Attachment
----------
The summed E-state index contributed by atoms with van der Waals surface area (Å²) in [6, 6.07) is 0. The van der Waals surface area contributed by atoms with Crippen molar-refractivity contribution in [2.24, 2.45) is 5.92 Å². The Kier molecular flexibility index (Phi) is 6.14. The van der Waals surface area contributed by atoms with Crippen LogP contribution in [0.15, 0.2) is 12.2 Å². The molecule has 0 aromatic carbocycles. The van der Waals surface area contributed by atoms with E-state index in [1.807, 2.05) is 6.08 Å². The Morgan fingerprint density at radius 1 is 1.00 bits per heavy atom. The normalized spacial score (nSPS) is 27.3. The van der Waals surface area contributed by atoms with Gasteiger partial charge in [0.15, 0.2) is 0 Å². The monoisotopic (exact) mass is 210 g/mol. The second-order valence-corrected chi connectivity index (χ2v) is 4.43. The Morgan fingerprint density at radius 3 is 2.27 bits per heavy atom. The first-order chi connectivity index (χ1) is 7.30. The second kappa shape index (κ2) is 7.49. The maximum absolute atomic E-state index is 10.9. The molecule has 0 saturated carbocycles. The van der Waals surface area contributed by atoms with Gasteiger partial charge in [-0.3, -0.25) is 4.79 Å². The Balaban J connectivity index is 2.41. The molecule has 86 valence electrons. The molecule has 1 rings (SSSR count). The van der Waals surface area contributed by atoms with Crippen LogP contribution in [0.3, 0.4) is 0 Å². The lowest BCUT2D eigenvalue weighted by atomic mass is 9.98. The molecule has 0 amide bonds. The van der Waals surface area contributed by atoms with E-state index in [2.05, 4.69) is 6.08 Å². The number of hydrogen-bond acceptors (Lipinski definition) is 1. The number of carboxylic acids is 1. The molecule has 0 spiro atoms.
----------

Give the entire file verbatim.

The summed E-state index contributed by atoms with van der Waals surface area (Å²) in [6, 6.07) is 0. The van der Waals surface area contributed by atoms with Crippen molar-refractivity contribution in [2.24, 2.45) is 5.92 Å². The Kier molecular flexibility index (Phi) is 6.14. The van der Waals surface area contributed by atoms with Crippen LogP contribution in [0.15, 0.2) is 12.2 Å². The molecule has 0 aromatic carbocycles. The van der Waals surface area contributed by atoms with E-state index in [1.807, 2.05) is 6.08 Å². The Morgan fingerprint density at radius 1 is 1.00 bits per heavy atom. The normalized spacial score (nSPS) is 27.3. The van der Waals surface area contributed by atoms with Gasteiger partial charge in [0.15, 0.2) is 0 Å². The monoisotopic (exact) mass is 210 g/mol. The second-order valence-corrected chi connectivity index (χ2v) is 4.43. The Morgan fingerprint density at radius 3 is 2.27 bits per heavy atom. The first-order chi connectivity index (χ1) is 7.30. The second kappa shape index (κ2) is 7.49. The maximum absolute atomic E-state index is 10.9. The molecule has 0 saturated carbocycles. The van der Waals surface area contributed by atoms with Gasteiger partial charge in [-0.3, -0.25) is 4.79 Å². The Balaban J connectivity index is 2.41. The molecule has 86 valence electrons. The molecule has 1 rings (SSSR count). The van der Waals surface area contributed by atoms with Crippen LogP contribution in [0.3, 0.4) is 0 Å². The lowest BCUT2D eigenvalue weighted by atomic mass is 9.98. The molecule has 0 amide bonds. The van der Waals surface area contributed by atoms with E-state index in [2.05, 4.69) is 6.08 Å². The number of hydrogen-bond acceptors (Lipinski definition) is 1. The number of carboxylic acids is 1. The molecule has 0 spiro atoms.